Compressed Air Production 799 7c

FIG. 8.

The friction loss on a duplex compressor seldom gets lower than 15 per cent., while straight line compressors show as low a loss as 5 per cent. Fig. 8 illustrates the Rand Duplex Air Compressor, a machine largely used in America, especially in the Lake Superior iron mines. Fig. 9 illustrates a Duplex Compound Condensing Corliss Air Compressor built by the Ingersoll-Sergeant Drill Company. This is a compressor made of the best type of Corliss engine, with air cylinders connected to the tail rods of the steam cylinders. One of these machines, of about 400 horse power capacity, is now at work furnishing compressed air power for the Brightwood Street Railway in Washington, D.C. Fig. 10 illustrates the Norwalk direct-acting straight line air compressor, with compound air cylinder. The chief purpose of compounding is to reduce the maximum strain. This construction also adds to isothermal economy. The large cylinder to the left determines the capacity of the compressor, the air being compressed first to a low pressure (ordinarily about 30 pounds per square inch), afterward passing through an intercooler, by which its temperature is reduced, and then it is compressed still higher, even to 5,000 pounds per square inch if desired.

The terminal strain, which is so severe in air compressors, is here considerably reduced, as in this case it is only equal to the area of the initial air piston multiplied by its low air pressure.

Compressed Air Production 799 7d

FIG. 9.

Economical results are attained with this compressor at low cost of construction. The fly wheels are small, and the bearings narrow, because the maximum strain is less, and the momentum of the piston and other moving parts is such that most of the high initial steam power is taken up in starting these parts and is afterward given out at the end of the stroke, when the steam pressure is low. The strains are direct, and expensive foundations are not required. Fig. 11 illustrates the Ingersoll-Sergeant Compound Straight Line Air Compressor. This differs from the one just described chiefly in that it is single-acting, while the other is double-acting.

Compressed Air Production 799 7e

FIG. 10.

By single-acting is meant that the air cylinders compress their respective volumes of air once every revolution. The air is admitted to the large cylinder through the piston, is compressed to about 30 pounds, and on the return stroke the pressure is raised to almost any point required, and in proportion to the diameter of the smaller cylinder. Though single-acting, the capacity of one of these compressors is about equal to that of the double-acting machine of the same cost of construction. The initial air cylinder is made large enough to correspond with the capacity of the smaller double-acting cylinder. The strains are equalized because the area of the large cylinder multiplied by its low pressure is exactly equal to that of the small cylinder multiplied by its high pressure. The maximum strains are reduced considerably below those which exist in compressors that do not compound the air.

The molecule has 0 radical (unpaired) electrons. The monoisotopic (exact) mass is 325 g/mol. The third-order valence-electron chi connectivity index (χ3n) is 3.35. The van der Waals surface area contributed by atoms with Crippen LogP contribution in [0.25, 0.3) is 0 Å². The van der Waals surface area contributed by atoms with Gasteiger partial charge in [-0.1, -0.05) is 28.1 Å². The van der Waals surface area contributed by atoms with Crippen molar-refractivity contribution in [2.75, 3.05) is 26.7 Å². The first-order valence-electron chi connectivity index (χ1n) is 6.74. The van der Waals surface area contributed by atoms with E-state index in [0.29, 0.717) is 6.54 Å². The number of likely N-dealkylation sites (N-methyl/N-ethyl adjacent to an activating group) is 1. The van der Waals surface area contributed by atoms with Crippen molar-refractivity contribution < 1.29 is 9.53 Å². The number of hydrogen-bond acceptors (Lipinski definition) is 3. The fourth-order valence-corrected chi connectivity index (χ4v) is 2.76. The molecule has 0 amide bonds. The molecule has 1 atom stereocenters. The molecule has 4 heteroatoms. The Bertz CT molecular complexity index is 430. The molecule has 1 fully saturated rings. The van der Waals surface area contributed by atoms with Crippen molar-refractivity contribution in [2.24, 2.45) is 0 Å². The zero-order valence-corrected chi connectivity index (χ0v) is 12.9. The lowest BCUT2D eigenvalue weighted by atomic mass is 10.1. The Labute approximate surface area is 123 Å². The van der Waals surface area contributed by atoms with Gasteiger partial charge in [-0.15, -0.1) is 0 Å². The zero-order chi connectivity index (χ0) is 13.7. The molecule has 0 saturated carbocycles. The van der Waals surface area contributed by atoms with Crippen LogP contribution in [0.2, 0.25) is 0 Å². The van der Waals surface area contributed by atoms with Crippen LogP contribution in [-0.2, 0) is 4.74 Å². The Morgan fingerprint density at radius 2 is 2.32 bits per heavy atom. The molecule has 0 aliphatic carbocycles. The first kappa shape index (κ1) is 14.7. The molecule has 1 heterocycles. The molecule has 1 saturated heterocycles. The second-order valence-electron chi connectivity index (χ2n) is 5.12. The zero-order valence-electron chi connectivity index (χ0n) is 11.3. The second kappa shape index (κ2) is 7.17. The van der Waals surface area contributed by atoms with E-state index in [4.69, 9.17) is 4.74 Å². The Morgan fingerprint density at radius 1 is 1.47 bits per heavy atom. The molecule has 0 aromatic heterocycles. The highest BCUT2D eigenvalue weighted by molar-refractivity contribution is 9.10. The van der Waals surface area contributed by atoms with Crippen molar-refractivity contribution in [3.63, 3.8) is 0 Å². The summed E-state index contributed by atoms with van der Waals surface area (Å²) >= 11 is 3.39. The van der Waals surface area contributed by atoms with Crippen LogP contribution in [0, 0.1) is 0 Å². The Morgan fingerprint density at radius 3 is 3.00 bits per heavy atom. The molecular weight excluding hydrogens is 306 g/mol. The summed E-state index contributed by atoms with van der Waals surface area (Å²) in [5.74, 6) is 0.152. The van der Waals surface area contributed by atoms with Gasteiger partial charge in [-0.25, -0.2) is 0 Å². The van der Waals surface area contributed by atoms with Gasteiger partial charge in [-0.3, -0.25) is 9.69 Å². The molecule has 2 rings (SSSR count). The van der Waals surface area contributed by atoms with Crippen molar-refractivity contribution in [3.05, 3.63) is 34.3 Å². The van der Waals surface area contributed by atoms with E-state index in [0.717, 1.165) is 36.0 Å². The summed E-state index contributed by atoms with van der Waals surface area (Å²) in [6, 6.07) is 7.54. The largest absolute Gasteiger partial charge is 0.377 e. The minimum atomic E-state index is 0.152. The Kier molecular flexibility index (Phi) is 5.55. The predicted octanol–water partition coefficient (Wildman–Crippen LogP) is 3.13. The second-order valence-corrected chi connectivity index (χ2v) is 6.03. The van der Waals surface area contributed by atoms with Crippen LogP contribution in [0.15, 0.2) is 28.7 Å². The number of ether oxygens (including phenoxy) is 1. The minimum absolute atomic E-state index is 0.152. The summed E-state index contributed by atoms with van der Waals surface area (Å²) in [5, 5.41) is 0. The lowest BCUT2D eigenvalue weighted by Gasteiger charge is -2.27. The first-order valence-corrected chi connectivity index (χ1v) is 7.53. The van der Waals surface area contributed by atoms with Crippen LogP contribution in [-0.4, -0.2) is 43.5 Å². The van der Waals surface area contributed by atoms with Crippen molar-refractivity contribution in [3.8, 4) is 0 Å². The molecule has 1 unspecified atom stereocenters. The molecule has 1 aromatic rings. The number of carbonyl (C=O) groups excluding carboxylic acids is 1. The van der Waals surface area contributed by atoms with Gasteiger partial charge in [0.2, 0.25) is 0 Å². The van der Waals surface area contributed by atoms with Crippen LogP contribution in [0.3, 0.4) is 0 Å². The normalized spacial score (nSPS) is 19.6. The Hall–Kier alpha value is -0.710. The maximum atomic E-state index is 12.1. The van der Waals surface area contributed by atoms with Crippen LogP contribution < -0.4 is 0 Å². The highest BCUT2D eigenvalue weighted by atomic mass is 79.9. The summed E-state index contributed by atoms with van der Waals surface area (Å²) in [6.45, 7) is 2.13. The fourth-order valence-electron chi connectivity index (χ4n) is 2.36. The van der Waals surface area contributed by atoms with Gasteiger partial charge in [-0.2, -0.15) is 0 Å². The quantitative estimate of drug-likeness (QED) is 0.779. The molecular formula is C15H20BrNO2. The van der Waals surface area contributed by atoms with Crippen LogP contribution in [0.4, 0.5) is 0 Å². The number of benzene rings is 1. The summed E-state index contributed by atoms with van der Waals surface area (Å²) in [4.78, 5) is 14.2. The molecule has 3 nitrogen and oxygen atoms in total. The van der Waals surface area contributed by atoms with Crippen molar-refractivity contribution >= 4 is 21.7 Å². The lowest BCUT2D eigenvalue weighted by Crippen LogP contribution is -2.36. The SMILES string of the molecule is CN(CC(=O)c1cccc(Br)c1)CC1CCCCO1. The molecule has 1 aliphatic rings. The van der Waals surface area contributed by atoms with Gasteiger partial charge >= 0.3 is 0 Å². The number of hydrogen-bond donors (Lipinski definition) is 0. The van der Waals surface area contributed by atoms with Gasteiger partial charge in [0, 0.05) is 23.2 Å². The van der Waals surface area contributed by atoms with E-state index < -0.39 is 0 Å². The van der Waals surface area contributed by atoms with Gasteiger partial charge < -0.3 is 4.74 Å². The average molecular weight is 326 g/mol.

Compressed Air Production 799 7f

FIG. 11.

The advantage of the single-acting air cylinder over the double is that it compresses a volume of free air only once every revolution, hence there is a better chance to cool the air during compression. The cylinders have time to impart to the water jackets the heat produced by compression and are kept cooler. The large air head of the initial cylinder is jacketed, also adding to isothermal economy.

Compressed Air Production 799 8a

FIG. 12.

Fig. 12 illustrates the Ingersoll-Sergeant Piston Inlet Cold Air Compressor. This a straight line direct-acting engine, with steam and air pistons connected to a single rod through a crosshead which connects with two fly wheels. The strains are direct and the power and resistance are equalized by the inertia of the crosshead, piston, rods, and fly wheels. The Meyer's adjustable cut-off is used on the steam cylinder. The air cylinder is provided with a tail rod tube through which all the air is admitted into the cylinder.

Compressed Air Production 799 8b


Fig. 13 illustrates an unloading device and regulator applied to the Ingersoll-Sergeant compressor.

The purpose of this unloading device is to maintain a uniform air pressure in the receiver and a uniform speed of engine, notwithstanding the consumption of the air, and to do this without waste of power or attention on the part of the engineer. A weighted valve of safety valve pattern is attached to the air cylinder, and is connected with the air receiver, and with a discharge valve on each end of the air cylinder, also with a balanced throttle valve in the steam pipe. When the pressure of the air gets above the desired point in the receiver, the valve is lifted and the air is exhausted from behind the discharge valves, thus letting the compressed air at full receiver pressure into the cylinder at both ends, and balancing the engine. At the same instant the compressed air is exhausted from the little piston connected with the balanced steam valve and the steam is automatically throttled, so that only enough steam is admitted to keep the engine turning around, or to overcome the friction, no work being done.